Since we are inaugurating a long weekend celebrating Independence Day today (huzzah for a holiday on Monday!), I thought it might be appropriate to share an equally important contemporaneous manuscript to the Declaration of Independence from the Cotsen collection.
The above image is the front wrapper of Samuel Holbrook’s copy book. Composed between June and September 1776 in Hartford, Connecticut and Boston, Massachusetts, this copy book is a rare written artifact that has survived from the time of the founding of this country. A copy book (or copybook) is an educational practice book in which a pupil practices penmanship and the basics of reading (and often arithmetic) by copying as closely as possible passages from an engraved instruction manual. So of course, they often contained alphabets of Roman and italic letters, upper and lower case to copy.Sam Holbrook’s copy book happens to have an entry that is a day earlier than a very auspicious date for this country: As you might have guessed, besides learning the rudiments of penmanship, copy books were often meant to be morally instructive by providing life advice. These kinds of proverbial couplets pictured above, and other aphorisms, are typical fodder for copy books and other forms of moral instruction throughout the eighteenth century (think of the various kinds of “sayings” from the wildly popular Poor Richard’s Almanac). Either Samuel Holbrook hadn’t heard the recent news about independence or had (Gasp!) Tory sympathies. In the image below, Sam has copied out an extensive praise of British merchants and their far-reaching benefits: If you want to read more about how this Cotsen copy book has been featured in our public outreach program, Cotsen in the Classroom, check out this blog post by Dr. Dana on her blog: Pop Goes the Page.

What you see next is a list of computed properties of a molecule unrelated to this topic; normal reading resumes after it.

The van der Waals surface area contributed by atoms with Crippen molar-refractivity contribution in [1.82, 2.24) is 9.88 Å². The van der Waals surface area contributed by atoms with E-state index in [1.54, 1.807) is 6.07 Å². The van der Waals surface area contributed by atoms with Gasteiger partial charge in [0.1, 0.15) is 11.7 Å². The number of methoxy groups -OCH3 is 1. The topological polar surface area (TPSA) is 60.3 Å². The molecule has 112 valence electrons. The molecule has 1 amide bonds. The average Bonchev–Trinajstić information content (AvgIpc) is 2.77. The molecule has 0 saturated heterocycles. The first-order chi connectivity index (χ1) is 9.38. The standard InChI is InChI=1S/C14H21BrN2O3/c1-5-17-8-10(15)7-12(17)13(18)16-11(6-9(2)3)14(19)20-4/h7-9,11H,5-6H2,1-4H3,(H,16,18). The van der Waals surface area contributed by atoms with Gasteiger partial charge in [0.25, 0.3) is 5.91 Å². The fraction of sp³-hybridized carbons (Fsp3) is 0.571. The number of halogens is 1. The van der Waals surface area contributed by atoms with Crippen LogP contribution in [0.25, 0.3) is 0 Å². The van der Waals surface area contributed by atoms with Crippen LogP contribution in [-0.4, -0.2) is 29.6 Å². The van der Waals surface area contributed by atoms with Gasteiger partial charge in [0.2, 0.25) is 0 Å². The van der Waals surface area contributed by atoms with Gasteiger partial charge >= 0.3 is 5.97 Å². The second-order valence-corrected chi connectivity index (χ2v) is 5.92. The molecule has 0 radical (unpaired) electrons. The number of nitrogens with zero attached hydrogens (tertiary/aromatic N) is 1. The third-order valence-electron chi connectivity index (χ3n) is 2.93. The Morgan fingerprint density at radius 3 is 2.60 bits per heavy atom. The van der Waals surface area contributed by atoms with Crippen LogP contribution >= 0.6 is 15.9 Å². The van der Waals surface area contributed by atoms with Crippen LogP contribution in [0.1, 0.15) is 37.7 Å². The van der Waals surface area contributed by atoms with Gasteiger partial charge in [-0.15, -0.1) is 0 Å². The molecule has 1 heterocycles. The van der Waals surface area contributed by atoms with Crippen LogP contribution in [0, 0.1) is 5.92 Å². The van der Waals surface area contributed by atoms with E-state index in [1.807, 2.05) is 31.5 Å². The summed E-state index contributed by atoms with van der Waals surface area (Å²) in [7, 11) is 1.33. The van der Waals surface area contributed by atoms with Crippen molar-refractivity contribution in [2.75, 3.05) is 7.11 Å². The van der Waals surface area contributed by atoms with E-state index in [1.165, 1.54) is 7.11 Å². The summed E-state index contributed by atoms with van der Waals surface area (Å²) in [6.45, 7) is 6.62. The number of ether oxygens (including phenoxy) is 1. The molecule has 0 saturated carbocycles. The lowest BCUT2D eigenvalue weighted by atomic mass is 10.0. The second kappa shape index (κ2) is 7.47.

Happy Fourth of July, everyone!